Skip to main content

Sign up for our newsletter.

Quality journalism. Progressive values. Direct to your inbox.

Supporters of WikiLeaks founder and publisher Julian Assange rally after a prolonged legal hearing at the Old Bailey on January 4, 2021, in London.

Supporters of WikiLeaks founder and publisher Julian Assange rally after a prolonged legal hearing at the Old Bailey on January 4, 2021, in London. (Photo: Richard Baker/In Pictures via Getty Images)

Ignoring Pleas of Press Freedom Defenders, Biden DOJ Files Appeal to Extradite Julian Assange

"The Assange case represents the gravest threat to press freedom in a generation."

Jake Johnson

The Biden Justice Department on Friday formally appealed a British judge's rejection of the U.S. request to extradite Julian Assange, confirming the new administration's intention to run with its predecessor's espionage charges against the WikiLeaks publisher despite warnings that the case endangers press freedoms around the world.

"Yes, we filed an appeal and we are continuing to pursue extradition," Marc Raimondi, a Justice Department spokesperson, told AFP on Friday, the deadline for the U.S. to appeal Judge Vanessa Baraitser's ruling from last month.

As Common Dreams reported at the time, while Baraitser accepted most of the allegations that the Trump Justice Department leveled against Assange in its 2019 indictment—which charges the WikiLeaks founder with 17 counts of violating the Espionage Act—the judge denied the U.S. extradition request on the grounds that America's brutal prison system would pose a threat to Assange's life.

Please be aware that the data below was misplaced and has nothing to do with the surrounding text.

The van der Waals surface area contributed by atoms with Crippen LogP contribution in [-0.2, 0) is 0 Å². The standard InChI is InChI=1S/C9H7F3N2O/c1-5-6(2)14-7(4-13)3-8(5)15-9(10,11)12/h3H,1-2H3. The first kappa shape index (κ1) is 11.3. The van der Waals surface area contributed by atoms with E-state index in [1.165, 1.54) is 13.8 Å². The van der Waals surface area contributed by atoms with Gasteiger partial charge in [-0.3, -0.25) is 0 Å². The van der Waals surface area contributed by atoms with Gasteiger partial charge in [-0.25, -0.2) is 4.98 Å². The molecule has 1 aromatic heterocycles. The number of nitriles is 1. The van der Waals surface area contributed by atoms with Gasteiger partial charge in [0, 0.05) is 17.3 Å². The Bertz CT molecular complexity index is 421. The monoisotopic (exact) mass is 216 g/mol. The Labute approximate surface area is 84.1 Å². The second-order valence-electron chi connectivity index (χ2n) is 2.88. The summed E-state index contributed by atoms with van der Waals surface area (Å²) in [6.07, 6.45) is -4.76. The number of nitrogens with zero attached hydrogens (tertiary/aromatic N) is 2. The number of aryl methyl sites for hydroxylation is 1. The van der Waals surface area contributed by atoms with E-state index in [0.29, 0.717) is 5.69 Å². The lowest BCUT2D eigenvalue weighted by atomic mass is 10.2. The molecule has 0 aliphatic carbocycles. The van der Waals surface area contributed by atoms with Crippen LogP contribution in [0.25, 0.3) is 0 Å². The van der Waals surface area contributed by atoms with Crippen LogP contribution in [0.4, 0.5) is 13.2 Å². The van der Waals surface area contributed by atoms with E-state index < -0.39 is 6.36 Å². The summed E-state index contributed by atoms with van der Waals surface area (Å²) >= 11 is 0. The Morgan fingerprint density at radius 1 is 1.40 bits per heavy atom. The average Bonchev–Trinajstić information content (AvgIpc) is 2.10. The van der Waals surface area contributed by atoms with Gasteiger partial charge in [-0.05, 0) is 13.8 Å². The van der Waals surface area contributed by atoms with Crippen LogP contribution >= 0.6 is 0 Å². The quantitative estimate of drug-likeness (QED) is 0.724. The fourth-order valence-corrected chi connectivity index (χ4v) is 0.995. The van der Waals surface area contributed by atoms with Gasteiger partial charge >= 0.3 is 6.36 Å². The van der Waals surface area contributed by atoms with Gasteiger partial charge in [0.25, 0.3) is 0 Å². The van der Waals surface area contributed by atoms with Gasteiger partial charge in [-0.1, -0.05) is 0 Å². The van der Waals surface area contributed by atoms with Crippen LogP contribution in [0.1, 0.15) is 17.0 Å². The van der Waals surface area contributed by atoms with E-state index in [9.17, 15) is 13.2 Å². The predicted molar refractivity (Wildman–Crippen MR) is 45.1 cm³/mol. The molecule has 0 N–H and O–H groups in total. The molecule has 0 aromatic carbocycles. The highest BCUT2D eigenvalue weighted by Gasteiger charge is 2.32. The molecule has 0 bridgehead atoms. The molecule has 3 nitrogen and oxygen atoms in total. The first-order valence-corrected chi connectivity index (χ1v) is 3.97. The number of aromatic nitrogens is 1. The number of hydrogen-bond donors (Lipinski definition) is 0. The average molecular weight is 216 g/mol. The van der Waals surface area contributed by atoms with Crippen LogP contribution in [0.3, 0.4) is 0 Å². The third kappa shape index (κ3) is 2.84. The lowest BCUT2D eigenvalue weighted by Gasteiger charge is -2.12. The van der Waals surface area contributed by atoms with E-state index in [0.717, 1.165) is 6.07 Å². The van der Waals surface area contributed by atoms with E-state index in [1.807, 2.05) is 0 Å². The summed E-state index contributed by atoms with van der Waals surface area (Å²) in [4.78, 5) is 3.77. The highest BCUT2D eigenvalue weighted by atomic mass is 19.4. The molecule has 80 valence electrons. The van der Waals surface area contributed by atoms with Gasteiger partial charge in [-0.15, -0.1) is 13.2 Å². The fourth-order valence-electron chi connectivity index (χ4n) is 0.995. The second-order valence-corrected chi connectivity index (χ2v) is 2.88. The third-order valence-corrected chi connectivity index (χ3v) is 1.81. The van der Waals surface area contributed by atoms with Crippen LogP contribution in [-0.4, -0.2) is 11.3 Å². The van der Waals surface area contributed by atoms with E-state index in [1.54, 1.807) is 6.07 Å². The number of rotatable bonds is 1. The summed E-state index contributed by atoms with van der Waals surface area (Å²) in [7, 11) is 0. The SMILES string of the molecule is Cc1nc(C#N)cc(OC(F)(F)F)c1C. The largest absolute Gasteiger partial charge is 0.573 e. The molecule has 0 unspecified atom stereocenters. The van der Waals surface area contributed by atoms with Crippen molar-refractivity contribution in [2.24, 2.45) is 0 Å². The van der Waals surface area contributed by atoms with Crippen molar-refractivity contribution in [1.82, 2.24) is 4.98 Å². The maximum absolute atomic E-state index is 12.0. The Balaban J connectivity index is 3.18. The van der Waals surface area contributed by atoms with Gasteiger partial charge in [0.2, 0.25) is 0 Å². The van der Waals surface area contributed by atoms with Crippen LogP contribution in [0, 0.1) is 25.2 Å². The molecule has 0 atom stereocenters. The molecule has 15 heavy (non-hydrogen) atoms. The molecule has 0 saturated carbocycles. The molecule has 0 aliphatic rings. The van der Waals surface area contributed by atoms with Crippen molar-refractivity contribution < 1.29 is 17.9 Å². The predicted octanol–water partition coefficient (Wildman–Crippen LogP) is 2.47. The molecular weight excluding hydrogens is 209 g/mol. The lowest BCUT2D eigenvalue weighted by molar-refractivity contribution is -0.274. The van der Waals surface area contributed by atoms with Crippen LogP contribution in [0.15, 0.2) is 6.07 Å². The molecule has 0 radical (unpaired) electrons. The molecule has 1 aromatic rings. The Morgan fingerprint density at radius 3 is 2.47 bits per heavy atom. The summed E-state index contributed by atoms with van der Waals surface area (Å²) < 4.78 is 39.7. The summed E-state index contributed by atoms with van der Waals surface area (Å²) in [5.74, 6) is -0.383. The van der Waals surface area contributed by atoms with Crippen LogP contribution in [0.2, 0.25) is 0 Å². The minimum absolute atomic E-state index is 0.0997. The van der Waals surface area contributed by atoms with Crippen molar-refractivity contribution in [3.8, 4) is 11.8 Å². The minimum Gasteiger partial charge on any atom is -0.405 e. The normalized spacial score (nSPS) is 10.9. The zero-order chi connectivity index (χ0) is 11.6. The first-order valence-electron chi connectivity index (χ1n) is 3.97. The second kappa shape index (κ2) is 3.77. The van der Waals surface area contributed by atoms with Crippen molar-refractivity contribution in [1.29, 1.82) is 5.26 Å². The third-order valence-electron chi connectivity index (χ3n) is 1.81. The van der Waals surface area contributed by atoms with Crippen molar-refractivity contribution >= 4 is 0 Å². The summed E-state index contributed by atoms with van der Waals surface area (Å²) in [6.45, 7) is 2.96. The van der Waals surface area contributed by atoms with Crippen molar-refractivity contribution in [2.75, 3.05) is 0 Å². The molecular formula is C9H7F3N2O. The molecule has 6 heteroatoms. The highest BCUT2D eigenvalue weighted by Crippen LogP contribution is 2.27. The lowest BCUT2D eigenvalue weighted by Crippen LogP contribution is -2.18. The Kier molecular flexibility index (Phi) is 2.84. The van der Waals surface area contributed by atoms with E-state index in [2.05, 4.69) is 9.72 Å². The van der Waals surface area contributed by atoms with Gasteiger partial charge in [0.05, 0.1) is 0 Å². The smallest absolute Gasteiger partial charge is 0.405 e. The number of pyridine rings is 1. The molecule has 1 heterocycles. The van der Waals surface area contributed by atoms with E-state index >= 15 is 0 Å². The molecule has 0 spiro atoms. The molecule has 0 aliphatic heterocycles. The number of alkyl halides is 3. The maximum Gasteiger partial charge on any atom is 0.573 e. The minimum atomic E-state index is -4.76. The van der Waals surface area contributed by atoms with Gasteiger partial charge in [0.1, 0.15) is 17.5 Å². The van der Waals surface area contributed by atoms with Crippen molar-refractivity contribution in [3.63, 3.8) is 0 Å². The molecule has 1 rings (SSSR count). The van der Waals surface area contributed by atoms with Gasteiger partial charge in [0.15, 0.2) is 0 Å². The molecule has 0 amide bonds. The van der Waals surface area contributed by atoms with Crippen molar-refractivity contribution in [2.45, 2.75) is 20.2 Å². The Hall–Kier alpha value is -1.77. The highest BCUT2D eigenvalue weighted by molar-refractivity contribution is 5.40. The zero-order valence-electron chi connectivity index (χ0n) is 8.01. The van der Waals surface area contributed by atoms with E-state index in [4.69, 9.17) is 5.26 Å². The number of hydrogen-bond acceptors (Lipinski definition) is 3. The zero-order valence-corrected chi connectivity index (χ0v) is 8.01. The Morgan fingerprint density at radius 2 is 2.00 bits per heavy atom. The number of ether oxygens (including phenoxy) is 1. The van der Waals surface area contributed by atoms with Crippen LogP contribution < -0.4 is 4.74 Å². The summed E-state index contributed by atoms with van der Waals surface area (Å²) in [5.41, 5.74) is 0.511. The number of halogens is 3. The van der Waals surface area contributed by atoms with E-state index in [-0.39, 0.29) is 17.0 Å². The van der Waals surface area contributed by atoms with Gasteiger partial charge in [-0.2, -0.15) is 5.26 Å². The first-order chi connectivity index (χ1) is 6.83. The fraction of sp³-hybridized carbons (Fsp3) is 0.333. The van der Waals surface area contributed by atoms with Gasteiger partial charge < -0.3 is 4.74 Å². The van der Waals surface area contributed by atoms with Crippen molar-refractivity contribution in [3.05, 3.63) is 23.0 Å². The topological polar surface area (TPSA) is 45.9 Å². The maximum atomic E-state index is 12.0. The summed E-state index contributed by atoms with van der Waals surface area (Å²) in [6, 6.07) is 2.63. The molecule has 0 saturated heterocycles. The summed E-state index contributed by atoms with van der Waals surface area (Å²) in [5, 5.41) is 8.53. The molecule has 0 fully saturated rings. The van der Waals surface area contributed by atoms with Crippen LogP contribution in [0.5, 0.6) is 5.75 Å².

"The Assange case could allow prosecutors to build criminal cases against journalists who obtain government secrets based on their interactions with their sources."
—James Risen, The Intercept

If extradited to the U.S., Assange could face up to 175 years in a maximum-security prison—conditions under which Assange would likely commit suicide, Baraitser warned in her decision.

"Disappointing that the Biden administration should do this given the chilling effect the ongoing pursuit of Julian Assange will have on press freedom," Stefan Simanowitz, Amnesty International's media manager for Europe, tweeted in response to the Biden administration's appeal.

In anticipation of the DOJ's filing, the Courage Foundation—an organization dedicated to defending whistleblowers—said in a statement Thursday that, if confirmed as Biden's attorney general, Merrick Garland should "take a renewed look at the prosecution" of Assange and "drop the case."

"The Assange case represents the gravest threat to press freedom in a generation," the group said. "It's not about Julian Assange as a person. It's about whether the U.S. government will respect the role journalism plays in democratic life (as a check on powerful institutions)."

The Justice Department's appeal came just days after a coalition of press freedom and human rights organizations including the ACLU, Amnesty International, and PEN America published an open letter urging the Biden administration to drop the case against Assange, whose release of classified documents exposed U.S. war crimes in Iraq and Afghanistan.